13. Millon Dollar Baby (2004)- Clint Eastwood, Morgan Freeman, and Hilary Swank. Brilliantly acted movie that should warrant loftier positing on this list, but as stated earlier, it’s strictly a one time viewing for this movie.
12. Bull Durham (1988)- I don’t like this movie as much as most. Tim Robbins is at best laughable as a fire-ball hurler, and Susan Sarandon just doesn’t do it for me. But this movie does seem to capture the collective psyche that makes baseball players….well baseball players.
11. Heaven Can Wait (1978)- Can we please move the Rams back to Los Angeles?
10. Friday Night Lights (2004) – Is it melodramatic? Yes. Is it overly sensational in parts? Yes. But does it perfectly capture a fascinating culture in West Texas that glorifies high school football and venerates 18 year olds kids? Absolutely.
9. Caddyshack (1980)- I cannot remember the last time I played or watched golf that I didn’t quote this movie. It doesn’t even have to be golf. I “Noonan” David Ortiz every at bat.
8. Raging Bull (1980)- This black and white film is more of an art house flick than a sports movie and more impressive than enjoyable. The portrayal of Jake Lamotta by De Niro is total transformation.
7. Hoop Dreams (1994)- A documentary shot over 5 years following two inner-city black high school students in Chicago and their dreams of becoming professional basketball players. Way more real than any reality tv will ever be. You watch this film rooting for the two kids to make it, yet fully aware that the writing on the wall says they probably will not.
6. Rudy (1993)- “You're 5 foot nothin', 100 and nothin', and you have barely a speck of athletic ability. And you hung in there with the best college football players in the land for 2 years. And you're gonna walk outta here with a degree from the University of Notre Dame. In this life, you don't have to prove nothin' to nobody but yourself.”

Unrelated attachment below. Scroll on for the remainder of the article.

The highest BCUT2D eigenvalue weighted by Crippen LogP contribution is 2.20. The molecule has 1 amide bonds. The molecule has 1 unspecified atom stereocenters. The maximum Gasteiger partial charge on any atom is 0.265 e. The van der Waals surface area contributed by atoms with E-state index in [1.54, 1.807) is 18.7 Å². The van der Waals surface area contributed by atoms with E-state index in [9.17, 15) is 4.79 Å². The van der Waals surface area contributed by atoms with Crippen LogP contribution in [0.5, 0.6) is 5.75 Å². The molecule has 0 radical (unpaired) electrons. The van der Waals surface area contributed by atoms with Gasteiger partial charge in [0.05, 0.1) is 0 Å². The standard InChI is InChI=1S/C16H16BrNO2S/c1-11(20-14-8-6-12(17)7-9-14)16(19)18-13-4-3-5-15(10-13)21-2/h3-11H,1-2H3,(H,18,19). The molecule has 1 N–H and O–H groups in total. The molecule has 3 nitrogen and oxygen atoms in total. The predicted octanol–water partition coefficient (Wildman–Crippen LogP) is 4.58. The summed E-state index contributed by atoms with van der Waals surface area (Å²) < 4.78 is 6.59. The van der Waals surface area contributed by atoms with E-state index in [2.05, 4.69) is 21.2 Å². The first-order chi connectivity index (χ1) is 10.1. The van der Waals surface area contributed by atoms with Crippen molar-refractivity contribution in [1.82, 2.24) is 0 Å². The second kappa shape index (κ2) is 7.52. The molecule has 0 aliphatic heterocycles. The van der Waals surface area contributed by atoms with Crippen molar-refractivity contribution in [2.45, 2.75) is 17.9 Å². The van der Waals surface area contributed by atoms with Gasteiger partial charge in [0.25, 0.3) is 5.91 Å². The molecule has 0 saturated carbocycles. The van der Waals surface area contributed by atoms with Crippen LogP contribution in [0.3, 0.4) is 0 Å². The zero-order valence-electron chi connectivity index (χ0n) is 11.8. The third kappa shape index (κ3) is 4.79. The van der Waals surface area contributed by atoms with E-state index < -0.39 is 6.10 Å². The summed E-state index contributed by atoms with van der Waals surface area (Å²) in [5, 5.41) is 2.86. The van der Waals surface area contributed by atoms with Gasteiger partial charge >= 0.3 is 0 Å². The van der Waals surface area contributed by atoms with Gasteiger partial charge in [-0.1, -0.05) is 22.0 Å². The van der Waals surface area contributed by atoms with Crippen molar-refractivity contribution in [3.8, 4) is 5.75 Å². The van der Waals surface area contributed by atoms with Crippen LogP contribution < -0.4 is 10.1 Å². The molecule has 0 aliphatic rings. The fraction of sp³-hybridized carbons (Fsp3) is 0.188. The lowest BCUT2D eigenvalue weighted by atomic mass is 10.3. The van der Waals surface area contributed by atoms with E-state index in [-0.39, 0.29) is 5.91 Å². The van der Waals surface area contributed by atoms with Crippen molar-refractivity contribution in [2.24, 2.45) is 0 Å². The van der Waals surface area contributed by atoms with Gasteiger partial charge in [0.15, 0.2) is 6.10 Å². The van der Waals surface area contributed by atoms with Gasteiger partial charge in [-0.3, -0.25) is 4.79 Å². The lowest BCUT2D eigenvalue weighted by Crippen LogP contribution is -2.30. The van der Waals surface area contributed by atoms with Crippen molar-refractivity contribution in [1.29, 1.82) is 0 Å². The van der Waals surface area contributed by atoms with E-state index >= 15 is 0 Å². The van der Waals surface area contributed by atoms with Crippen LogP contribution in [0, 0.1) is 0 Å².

Admit to yourself you’ve cried when he runs onto the field at the end? Yeah I know.
5.Rocky (1976)- The real Rocky story was behind the camera. Sly Stallone wrote, directed, and starred in this Best Picture Winner from 1976. He also personally funded the movie almost down to his last dollar. Stallone built up goodwill with Rocky and then went about trying to give it all back over the next 30+ years (Stop! Or my Mom Will Shoot, Over the Top, Rocky V, Cliffhanger, Driven, Get Carter, Cop Land….and this is just to name a few!)
4. The Natural (1984)- The story has a few holes (“Where did you go for all those years?....I just went away for a while”) and maybe its a little bit of an idolatry piece to Robert Redford. But Redford looks completely comfortable with the bat in his hands (he was a scholarship baseball player at the University of Colorado), Robert Duvall plays the perfect newspaper man, and dammit in Little League I drew a “Wonderboy” lightning bolt on my aluminum bat.
3. Hoosiers (1986)- A very good movie and terrific underdog story that has been a little over-hyped through the years and ends up being #1 on a lot of sports movie lists. Quick question: with Dennis Hopper in this movie….what are the chances the producers handed him a bottle of gin, let him loose in rural Indiana, and just simply followed him around with hidden cameras?
2. When We Were Kings (1996)- Documentary film about the lead up to Ali and Foreman’s 1974 "Rumble in the Jungle" in Zaire. Shows Muhammad Ali at the height of his pied-piper-like power captivating the entire nation of Zaire without even speaking the language. Then at the height of his ring power using the ‘rope-a-dope’ strategy to beat Foreman.
1. Field of Dreams (1989)- It’s got everything. It’s got a great story, terrific acting down to the smallest roles, Burt Lancaster, "Shoeless" Joe and "Moonlight" Graham, James Earl Jones’s deep baritone, Kevin Costner at his peak, its got Iowa, corn, and a touch of the supernatural, and most importantly it’s got “baseball Ray….America has rolled by like an army of steamrollers. It has been erased like a blackboard, rebuilt and erased again. But baseball has marked the time. This field, this game: it's a part of our past, Ray. It reminds of us of all that once was good and it could be again. Oh... people will come Ray. People will most definitely come.”